The German economy has so far lost more than 220 billion euros due to the government's handling of the Corona pandemic. At the end of the crisis, it could even be around 400 billion euros. These values were calculated by the German Institute for Economic Research (DIW Berlin) for the newspaper "Welt am Sonntag". The DIW assumes that the number of infections will fall again in the spring. If this does not happen, DIW President Marcel Fratzscher expects a "bankruptcy tsunami".
His institute has compared actual and forecast growth with "potential growth" for the years 2020 to 2022. This expresses how strongly the economy would have grown without the pandemic, which is a metric that is largely ignored in such comparisons.
The federal and state governments have so far compensated only a fraction of these damages. This becomes clear, for example, if one relates the local damage sum of around ten billion euros in Berlin alone to a statement made by the investment bank IBB shortly before Christmas. According to this, the state-owned institute responsible for aid payments had so far paid out "November aid" to just under 19,000 applicants - slightly less than half of them solo self-employed. The total payments in this programme amounted to about 75 million euros, which corresponds to just 0.75 per cent of this amount of damage assumed to have been caused in Berlin alone.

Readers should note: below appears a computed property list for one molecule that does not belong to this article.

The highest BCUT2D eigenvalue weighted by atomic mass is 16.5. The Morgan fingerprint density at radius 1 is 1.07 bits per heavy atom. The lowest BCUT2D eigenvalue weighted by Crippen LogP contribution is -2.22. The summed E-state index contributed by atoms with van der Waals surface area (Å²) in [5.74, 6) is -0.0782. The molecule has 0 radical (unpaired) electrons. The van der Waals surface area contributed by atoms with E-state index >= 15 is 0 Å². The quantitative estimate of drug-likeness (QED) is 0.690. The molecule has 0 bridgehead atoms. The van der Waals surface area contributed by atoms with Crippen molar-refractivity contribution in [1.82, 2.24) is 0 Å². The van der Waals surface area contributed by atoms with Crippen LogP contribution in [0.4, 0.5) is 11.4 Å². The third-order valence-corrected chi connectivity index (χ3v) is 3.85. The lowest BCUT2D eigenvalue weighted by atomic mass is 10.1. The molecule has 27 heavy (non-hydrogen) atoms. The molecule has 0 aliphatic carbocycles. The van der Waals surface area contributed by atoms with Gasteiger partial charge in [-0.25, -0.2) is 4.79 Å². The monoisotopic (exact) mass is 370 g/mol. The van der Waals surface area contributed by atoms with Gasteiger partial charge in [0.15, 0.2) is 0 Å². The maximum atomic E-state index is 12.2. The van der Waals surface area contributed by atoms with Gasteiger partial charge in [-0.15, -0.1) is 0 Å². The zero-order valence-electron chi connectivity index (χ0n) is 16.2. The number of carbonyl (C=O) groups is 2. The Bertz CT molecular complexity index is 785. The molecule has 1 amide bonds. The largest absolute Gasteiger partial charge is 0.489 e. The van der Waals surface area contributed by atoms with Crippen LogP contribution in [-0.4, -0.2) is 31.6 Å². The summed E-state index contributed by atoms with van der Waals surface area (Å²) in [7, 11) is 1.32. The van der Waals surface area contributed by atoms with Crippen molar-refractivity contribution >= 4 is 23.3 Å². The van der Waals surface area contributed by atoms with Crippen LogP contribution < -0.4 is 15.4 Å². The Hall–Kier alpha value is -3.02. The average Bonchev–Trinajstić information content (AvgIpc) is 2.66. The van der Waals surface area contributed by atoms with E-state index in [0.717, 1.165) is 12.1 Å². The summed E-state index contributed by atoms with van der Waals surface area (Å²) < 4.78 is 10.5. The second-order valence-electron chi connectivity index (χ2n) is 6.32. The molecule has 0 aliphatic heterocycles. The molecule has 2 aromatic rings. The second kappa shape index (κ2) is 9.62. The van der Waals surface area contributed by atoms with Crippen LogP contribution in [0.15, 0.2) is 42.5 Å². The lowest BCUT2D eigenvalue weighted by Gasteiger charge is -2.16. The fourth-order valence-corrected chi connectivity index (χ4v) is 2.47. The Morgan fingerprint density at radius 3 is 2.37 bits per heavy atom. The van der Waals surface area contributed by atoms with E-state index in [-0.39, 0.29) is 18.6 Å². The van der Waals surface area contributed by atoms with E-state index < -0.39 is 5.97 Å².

With record levels of new debt, the state will not be able to compensate for all the damage. Other tools are needed, including state participation in companies - if their owners so desire. The state of Berlin is currently setting out the legal prerequisites. For example, the Senate Departments for "Economic Affairs, Energy and Operations and Finance" announced on Sunday that they want to significantly expand the existing participation offers of the local Mittelständische Beteiligungsgesellschaften (MBGen) in cooperation with the federal government. Many are cautious of what is tentatively seen as a "land grab" by the government. Grasping state control of private companies to cover a disaster manhandled by the same state.
In justification, a joint statement by the Senate administrations said that the effects of the resolutions to combat the Corona infections would hit many businesses harder than expected. "In this context, the equity situation of the companies will prove to be particularly difficult." This will become apparent with the 2020 annual financial statements at the latest, he said.
"Berlin's small and medium-sized enterprises need more equity capital to secure their future, as otherwise there is a threat of an over-indebtedness situation through no fault of their own," announced Economics Senator Ramona Pop (Greens). The offers of the Mittelständische Beteiligungsgesellschaften (SME investment companies) are in the right place and provide concrete help. Berlin and the federal government are happy to support this with counter-guarantees."
Finance senator Matthias Kollatz (SPD) added that the federal and state governments had increased their funding for the Mittelständische Beteiligungsgesellschaften. "This is a good message."
The Mittelständische Beteiligungsgesellschaften (MBGen) basically offer equity capital as a supplement to the classic bank loan. For example, they temporarily help finance working capital. These can be combined with KfW fast loans. However, according to their own information, the companies do not influence the day-to-day business of their investees.
Concern is growing at the relatively little support provided by the goverrnment who has devastated Europe's strongest economy.